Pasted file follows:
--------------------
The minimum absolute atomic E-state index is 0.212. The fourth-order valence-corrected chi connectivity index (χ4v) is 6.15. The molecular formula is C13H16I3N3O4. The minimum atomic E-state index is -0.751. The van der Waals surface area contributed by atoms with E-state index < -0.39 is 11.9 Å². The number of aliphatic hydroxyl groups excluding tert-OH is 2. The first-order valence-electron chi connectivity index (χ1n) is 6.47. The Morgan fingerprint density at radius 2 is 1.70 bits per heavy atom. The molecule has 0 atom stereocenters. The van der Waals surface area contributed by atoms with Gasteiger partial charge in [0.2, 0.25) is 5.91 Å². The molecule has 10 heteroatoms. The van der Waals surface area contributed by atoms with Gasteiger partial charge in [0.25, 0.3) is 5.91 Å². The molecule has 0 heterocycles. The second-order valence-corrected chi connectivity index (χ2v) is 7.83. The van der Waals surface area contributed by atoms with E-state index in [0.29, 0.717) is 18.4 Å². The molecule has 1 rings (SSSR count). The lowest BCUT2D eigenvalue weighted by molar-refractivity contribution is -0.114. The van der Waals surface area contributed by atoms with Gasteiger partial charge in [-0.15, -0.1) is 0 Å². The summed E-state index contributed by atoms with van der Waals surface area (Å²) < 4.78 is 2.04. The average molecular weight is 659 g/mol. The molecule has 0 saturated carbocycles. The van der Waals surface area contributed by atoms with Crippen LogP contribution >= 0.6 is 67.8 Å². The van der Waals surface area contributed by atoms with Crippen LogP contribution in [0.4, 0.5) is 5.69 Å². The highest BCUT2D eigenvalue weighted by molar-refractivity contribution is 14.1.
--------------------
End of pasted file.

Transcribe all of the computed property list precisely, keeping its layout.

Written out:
The minimum absolute atomic E-state index is 0.212. The fourth-order valence-corrected chi connectivity index (χ4v) is 6.15. The molecular formula is C13H16I3N3O4. The minimum atomic E-state index is -0.751. The van der Waals surface area contributed by atoms with E-state index < -0.39 is 11.9 Å². The number of aliphatic hydroxyl groups excluding tert-OH is 2. The first-order valence-electron chi connectivity index (χ1n) is 6.47. The Morgan fingerprint density at radius 2 is 1.70 bits per heavy atom. The molecule has 0 atom stereocenters. The van der Waals surface area contributed by atoms with Gasteiger partial charge in [0.2, 0.25) is 5.91 Å². The molecule has 10 heteroatoms. The van der Waals surface area contributed by atoms with Gasteiger partial charge in [0.25, 0.3) is 5.91 Å². The molecule has 0 heterocycles. The second-order valence-corrected chi connectivity index (χ2v) is 7.83. The van der Waals surface area contributed by atoms with E-state index in [0.29, 0.717) is 18.4 Å². The molecule has 1 rings (SSSR count). The lowest BCUT2D eigenvalue weighted by molar-refractivity contribution is -0.114. The van der Waals surface area contributed by atoms with Gasteiger partial charge in [-0.15, -0.1) is 0 Å². The summed E-state index contributed by atoms with van der Waals surface area (Å²) < 4.78 is 2.04. The average molecular weight is 659 g/mol. The molecule has 0 saturated carbocycles. The van der Waals surface area contributed by atoms with Crippen LogP contribution >= 0.6 is 67.8 Å². The van der Waals surface area contributed by atoms with Crippen LogP contribution in [0.4, 0.5) is 5.69 Å². The highest BCUT2D eigenvalue weighted by molar-refractivity contribution is 14.1.